Combative Carbine Skills 1&2 Course Details
The MDTS Combative Carbine Skills curriculm is designed for the new rifle owner, individuals who have owned a rifle but never attended formal training as well as the seasoned operator. A solid grounding in safety and fundamentals of gun handling is presented with a heavy emphasis on the students ability to manipulate the carbine platform while mult-tasking or under stress. This is a fast paced, challenging course. Course content will include but is not limited to:
CCS1 Firearm Safety/Range Safety
History & Zero
Modifications & Sling Options
Personal Equipment Selection & Placement
Carry & Carbine Ready Positions
Shooting Response Theory
After Action Assessment Concept
Bilateral Weapon Operation
Transition to Handgun
Combative Shooting Positions
Vertical and Lateral Displacement
Multiple Target Engagement
Fundamental Use of Cover & Concealment and more…
A serviceable carbine to include M4, AR15, AK47 or pistol caliber rifle, a minimum of 3 magazines, 500+ rounds rifle – NO GREEN TIP OR AP AMMUNITION, 50 rounds pistol, eye and ear protection, pistol and minimum of 2 magazines (if you own a pistol), appropriate clothing for weather, water, hat with brim, optional equipment- sling, gloves & knee pads.
*A pistol is not required to attend this course
Additional Equipment Considerations:
Weapon mounted illumination tool, knee & elbow protection, note taking materials, lunch for full day class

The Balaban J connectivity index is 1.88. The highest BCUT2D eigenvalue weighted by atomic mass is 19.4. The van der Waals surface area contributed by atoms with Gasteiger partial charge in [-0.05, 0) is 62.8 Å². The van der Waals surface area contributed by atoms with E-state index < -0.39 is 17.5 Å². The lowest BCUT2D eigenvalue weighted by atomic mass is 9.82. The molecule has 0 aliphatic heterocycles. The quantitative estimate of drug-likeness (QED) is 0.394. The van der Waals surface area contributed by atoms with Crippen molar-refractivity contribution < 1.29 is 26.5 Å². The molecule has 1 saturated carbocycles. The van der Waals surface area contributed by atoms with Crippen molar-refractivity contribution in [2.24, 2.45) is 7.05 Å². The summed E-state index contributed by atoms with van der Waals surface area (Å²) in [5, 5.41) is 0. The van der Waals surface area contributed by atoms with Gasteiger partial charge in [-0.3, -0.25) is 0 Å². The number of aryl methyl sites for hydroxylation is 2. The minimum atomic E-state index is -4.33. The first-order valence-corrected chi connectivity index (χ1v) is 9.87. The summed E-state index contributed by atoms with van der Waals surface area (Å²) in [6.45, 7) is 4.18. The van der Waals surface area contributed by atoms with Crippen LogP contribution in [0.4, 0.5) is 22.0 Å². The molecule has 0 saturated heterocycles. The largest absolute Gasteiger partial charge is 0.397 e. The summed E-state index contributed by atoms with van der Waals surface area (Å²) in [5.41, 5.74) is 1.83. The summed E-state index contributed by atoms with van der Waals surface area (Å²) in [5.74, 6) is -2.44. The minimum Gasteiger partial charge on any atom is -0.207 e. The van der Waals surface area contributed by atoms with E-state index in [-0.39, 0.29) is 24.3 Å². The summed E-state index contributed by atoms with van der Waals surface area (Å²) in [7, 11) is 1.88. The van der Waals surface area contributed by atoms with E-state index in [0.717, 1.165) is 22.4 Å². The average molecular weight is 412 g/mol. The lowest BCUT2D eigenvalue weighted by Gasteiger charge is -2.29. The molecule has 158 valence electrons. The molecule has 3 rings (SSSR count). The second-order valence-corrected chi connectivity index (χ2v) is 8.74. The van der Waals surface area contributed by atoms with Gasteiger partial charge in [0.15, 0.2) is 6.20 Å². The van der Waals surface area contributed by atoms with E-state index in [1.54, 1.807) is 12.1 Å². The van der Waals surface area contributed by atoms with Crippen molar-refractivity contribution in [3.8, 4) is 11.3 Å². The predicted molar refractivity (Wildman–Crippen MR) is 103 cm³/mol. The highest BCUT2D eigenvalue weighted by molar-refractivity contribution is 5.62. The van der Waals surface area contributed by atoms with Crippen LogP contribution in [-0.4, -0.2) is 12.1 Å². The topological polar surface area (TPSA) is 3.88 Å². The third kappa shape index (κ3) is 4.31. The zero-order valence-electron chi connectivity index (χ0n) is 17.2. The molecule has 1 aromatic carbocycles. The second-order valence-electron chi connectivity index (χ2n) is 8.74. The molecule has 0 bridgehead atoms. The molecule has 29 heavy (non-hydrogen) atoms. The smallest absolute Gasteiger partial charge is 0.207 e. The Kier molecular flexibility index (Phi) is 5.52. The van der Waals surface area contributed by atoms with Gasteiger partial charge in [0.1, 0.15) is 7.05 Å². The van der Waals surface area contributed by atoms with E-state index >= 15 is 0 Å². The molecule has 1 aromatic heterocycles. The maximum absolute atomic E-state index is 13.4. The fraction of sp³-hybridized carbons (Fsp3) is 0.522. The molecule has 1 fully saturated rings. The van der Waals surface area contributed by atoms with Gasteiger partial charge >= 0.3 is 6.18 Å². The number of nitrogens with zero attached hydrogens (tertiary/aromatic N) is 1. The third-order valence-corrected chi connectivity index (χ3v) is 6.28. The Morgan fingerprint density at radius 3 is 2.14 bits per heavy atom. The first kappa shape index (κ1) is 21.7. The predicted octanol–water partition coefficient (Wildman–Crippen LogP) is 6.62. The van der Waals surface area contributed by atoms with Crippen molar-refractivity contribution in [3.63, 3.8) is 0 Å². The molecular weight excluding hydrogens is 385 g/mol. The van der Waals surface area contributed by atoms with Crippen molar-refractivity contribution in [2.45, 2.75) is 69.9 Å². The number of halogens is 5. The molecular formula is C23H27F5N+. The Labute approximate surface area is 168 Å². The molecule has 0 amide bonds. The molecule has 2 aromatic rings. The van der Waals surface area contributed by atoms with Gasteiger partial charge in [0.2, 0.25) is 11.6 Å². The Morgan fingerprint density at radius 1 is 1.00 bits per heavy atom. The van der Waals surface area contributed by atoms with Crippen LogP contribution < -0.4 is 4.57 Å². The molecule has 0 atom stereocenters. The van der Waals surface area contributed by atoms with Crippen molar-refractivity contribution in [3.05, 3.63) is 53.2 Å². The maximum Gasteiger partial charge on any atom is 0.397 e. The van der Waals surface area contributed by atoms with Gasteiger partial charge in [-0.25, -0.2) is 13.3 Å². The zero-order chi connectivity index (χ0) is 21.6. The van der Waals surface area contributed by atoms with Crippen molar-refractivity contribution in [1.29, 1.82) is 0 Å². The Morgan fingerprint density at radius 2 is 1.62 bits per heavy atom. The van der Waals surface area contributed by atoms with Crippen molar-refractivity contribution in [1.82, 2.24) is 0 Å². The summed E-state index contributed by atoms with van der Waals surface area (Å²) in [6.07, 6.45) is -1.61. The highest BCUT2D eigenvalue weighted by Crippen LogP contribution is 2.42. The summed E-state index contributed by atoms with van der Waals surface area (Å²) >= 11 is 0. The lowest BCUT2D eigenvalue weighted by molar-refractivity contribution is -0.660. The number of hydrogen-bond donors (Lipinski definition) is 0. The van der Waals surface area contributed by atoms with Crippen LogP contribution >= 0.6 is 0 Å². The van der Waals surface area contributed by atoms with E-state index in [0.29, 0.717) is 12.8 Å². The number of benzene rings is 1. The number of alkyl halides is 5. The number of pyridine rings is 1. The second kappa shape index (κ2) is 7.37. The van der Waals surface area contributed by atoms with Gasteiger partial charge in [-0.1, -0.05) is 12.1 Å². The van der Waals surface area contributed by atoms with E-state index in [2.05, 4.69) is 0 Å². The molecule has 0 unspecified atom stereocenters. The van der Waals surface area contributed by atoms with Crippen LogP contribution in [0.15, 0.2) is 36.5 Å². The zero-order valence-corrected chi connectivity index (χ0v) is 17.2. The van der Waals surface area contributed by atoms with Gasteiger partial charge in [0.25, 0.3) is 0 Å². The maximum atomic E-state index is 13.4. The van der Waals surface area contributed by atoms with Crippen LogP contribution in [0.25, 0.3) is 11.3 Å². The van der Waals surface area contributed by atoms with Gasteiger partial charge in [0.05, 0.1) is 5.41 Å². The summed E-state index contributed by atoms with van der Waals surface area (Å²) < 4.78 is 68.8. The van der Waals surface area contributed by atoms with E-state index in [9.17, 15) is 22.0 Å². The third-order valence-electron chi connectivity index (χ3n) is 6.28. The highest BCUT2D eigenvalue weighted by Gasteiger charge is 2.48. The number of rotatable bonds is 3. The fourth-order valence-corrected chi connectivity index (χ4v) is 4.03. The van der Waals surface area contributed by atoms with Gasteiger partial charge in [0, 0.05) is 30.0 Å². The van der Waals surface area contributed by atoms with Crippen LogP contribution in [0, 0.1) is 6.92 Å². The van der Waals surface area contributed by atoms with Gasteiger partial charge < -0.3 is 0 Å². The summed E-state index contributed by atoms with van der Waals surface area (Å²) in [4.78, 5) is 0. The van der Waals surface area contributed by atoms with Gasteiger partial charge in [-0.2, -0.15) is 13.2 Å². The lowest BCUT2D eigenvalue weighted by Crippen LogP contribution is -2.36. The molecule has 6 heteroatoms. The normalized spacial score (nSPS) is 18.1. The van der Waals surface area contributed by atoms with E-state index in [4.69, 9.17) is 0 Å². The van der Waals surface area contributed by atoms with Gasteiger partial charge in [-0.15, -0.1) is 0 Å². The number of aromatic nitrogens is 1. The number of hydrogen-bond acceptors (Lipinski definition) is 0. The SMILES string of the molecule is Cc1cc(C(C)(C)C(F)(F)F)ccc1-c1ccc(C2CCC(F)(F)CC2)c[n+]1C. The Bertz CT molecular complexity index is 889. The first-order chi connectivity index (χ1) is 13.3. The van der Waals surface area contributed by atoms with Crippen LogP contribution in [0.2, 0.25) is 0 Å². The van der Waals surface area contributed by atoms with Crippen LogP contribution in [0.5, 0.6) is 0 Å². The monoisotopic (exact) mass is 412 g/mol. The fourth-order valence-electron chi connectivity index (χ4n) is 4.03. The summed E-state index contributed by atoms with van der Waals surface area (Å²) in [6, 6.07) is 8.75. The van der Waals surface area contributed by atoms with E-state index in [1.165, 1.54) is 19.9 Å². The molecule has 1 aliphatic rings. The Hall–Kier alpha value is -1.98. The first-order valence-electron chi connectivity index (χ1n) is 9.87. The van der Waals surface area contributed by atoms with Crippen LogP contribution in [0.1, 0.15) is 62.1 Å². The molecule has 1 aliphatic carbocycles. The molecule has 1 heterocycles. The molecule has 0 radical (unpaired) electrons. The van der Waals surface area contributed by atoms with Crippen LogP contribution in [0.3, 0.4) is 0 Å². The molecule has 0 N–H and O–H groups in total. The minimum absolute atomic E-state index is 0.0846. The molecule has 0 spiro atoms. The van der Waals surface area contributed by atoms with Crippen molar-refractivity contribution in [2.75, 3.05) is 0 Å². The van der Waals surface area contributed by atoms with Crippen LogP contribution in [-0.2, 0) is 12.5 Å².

With the boom of the AR-15 in popularity amongst firearms enthusiasts, many people have little to no training in how to use such a firearm in a tactical situation. I have always been interested in tactical training not only because of the cool factor, but it can benefit my shooting, and hone my skills for personal protection.
I stumbled across LMI Inc and their tactical training offerings. Ron Lauinger, owner and instructor at LMI, was extremely helpful over the phone and quickly made my decision for me to give the class a chance. At around $200, the class is very reasonably priced, especially for an 8 hour training class (Try that in the IT world). However, there is a significant expense in ammo needed for the class. I ended up using 750 rounds of .223 ammo which cost me close to $400. Overall, the expense was well worth it.
The class was held at Canandaigua Sportsman’s Club, where many of Ron’s classes are held. The layout at this range is perfect for classes like this and provides a large amount of room to move and shoot.
After a little practice shooting at different distances, and differing body positions, we started really diving into the tactical situations. We learned responding to malfunction and reloading situations as well as a big emphasis on moving while shooting. The concepts are not hard to grasp, but under pressure, it can be very difficult to remember to do certain things. Additionally, we worked with barricades, multiple threats, and working with a partner for room-clearing techniques.
For anyone interested in enhancing their skills and firearms experience, I encourage you to check out the offerings by LMI, Inc. They have a wide range of classes from pistol and rifle training to close quarters combat training. Also, Ron and LMI have recently become sponsors of this site, and are here to help support all of us. I am glad I was able to participate in this class, and I’m looking forward to taking another with LMI.